residents to identify and work with potential
disrupters at South Division High School and
within the surrounding community to restore a
sense of order and pride to the school and
neighborhood.
Teny Gross, Executive Director of the Institute
for the Study and Practice of Nonviolence in
Providence Rhode Island, emphasized the ability of community-based organizations to bridge
distances between law enforcement and com-

27

Meeting Summaries
munity residents. He used examples of successes
in both Boston and Providence in reducing homicide rates by supporting agencies that responded
to acts of violence by working with the community residents and law enforcement to prevent
retaliation and identify violent actors.
Wayne McKenzie (Project Director) and Don Stemen of the Vera Institute were joined by Milwaukee County District Attorney John Chisholm in
describing the study the Institute has done of the
Milwaukee County District Attorney’s Office, its
charging decisions, and the impact of those decisions on both attorney and court times. The presentation included demonstrating how the information provided by the studies helped the Office
make policy decisions on allocation of attorney
time and resources.
July 13, 2007
Madison, WI
Department of Corrections Secretary Matthew
Frank described the Department of Corrections
role in providing services to inmates confined in
prison settings; offenders under community supervision; and youth in juvenile correctional facilities. He noted that the population receiving these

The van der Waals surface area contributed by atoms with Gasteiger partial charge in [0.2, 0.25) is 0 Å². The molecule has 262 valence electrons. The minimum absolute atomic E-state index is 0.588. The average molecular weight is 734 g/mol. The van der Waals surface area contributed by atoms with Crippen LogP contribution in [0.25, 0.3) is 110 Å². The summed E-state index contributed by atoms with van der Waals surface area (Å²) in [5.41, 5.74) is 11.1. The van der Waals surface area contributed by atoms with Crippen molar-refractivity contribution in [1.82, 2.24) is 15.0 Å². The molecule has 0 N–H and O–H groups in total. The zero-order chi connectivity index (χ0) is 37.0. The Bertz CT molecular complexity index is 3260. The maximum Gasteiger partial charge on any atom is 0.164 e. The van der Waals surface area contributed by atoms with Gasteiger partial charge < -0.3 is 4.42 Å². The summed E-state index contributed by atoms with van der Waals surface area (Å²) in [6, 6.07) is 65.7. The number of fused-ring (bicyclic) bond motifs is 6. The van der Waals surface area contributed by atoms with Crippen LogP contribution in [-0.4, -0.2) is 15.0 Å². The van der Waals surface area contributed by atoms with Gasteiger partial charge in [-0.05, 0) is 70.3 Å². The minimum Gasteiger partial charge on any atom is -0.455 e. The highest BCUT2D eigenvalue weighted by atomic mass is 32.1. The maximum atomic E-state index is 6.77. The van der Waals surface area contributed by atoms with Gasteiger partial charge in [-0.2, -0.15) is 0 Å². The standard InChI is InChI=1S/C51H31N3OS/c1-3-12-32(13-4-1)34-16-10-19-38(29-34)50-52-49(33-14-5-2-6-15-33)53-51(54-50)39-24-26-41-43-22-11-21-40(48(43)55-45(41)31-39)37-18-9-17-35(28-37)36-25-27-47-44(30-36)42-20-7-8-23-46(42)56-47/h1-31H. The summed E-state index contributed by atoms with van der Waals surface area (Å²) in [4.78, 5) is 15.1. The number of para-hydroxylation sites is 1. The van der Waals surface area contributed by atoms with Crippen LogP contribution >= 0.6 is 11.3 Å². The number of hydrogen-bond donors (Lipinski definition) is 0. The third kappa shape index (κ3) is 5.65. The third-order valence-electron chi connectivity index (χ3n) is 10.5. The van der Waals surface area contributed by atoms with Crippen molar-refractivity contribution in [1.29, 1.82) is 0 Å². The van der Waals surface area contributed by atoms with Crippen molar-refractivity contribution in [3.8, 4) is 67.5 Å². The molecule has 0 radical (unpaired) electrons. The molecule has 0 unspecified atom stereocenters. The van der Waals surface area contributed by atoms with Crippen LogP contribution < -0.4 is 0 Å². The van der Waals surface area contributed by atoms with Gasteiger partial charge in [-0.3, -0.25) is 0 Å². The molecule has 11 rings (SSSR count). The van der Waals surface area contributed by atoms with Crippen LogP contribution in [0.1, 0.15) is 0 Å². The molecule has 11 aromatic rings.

services is frequently less-educated than the general population, and frequently suffering from
chemical addictions and mental illnesses.
Secretary Frank discussed the emphasis of the
Department on prisoner reentry into the community, including the appointment of a Reentry Director, and the Department’s goal of reducing
recidivism. He discussed Department efforts in
the areas of education; employment; treatment;
and strengthening community corrections.

ence of their fathers in/absence from their lives
and pointed out the importance of parental responsibility - particularly that of the father - in
shaping the future of children.
The facilitated discussion was led by Joyce Mallory of the Non-Profit Center of Milwaukee and
focused on the directions of the Commission and
the issues the Commission felt needed additional
attention.
August 13, 2007
Milwaukee, WI
State Representative Don Pridemore addressed